US EPA Serves ECA Suspected Violation Subpoenas
U.S. EPA has served subpoenas in connection with the investigation into potential violations of MARPOL Annex and the Act to Prevent Pollution from Ships (APPS) following the coming into force of the North American Emissions Control Area (ECA) on 1, August 2012.
Ships operating within 200 miles of the U.S. coast are required, pursuant to MARPOL Annex VI and the Act to Prevent Pollution from Ships (APPS), to burn low sulphur fuel oil and to document compliance. Although the U.S. Coast Guard and Environmental Protection Agency (EPA) were authorized by APPS to investigate potential violations, it was unclear when such investigations might begin – especially in light of EPA interim guidance acknowledging that, despite best efforts, some ship owners and operators might not be able to obtain compliant low sulphur fuel oil before entering the North American ECA, and encouraging voluntary disclosure of such non-availability of compliant low sulphur fuel oil.
During the 18 months since the North American ECA came into effect, many ship owners and operators have filed Fuel Oil Non-Availability Reports (FONARs). Although filing of FONARs was encouraged, the EPA advised that voluntary disclosure of an inability to comply with MARPOL Annex VI and APPS does not mean a ship is deemed to be in compliance. Rather, voluntary disclosure of FONARs was to be only one factor considered by the U.S. when determining what action to take against a non-compliant ship owner or operator.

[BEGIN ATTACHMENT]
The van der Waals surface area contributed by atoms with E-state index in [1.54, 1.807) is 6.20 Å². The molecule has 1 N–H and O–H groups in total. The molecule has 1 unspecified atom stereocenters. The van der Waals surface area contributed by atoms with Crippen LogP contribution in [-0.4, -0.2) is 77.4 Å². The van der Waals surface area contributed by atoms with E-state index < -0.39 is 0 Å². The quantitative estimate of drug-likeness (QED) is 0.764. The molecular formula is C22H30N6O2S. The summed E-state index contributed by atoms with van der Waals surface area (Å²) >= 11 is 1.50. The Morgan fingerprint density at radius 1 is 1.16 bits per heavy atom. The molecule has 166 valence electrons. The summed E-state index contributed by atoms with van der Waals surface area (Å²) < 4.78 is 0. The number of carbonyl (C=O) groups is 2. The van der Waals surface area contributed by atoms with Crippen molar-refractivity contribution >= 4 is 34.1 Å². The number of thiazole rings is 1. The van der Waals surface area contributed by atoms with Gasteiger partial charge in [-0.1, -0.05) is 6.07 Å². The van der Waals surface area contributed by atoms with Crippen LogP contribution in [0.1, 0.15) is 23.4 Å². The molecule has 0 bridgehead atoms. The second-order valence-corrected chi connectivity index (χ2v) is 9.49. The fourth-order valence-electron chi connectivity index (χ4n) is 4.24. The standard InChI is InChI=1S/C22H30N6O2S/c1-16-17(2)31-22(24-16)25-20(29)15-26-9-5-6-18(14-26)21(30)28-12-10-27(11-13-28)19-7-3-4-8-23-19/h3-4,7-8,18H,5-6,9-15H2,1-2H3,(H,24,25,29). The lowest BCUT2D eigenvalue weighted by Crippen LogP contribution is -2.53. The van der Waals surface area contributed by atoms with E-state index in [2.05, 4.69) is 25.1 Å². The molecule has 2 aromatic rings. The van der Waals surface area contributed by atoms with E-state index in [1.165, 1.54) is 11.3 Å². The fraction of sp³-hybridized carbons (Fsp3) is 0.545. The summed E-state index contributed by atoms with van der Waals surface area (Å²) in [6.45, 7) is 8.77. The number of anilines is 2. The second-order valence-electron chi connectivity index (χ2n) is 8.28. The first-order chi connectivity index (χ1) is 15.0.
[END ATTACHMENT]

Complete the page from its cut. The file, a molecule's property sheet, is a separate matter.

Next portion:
Recently, the EPA served substantial document subpoenas on several ship owners and operators that had previously filed numerous FONARs. These subpoenas have been served in connection with further investigations into potential MARPOL Annex VI and APPS violations. APPS expressly authorises the U.S. Coast Guard and EPA, upon receipt of evidence of a potential violation like a FONAR, to issue subpoenas for documents and testimony. Compliance with these subpoenas can be compelled by a federal court; non-compliance could lead to a fleet-wide denial or revocation of permission to enter U.S. waters.
Many ship owners and operators are already aware of the potential liabilities arising from MARPOL Annex VI and APPS violations. The U.S could assess civil penalties, for example, up to $25,000 for each day of a continuing violation. If the investigation reveals a knowing violation, or if the respondent makes false or fraudulent representations to the investigators, then there may also be significant criminal liability. The potential for significant civil or criminal liability, and business disruption, is clear.
Sources: Chalos O’Connor, LLP/UK P&I Club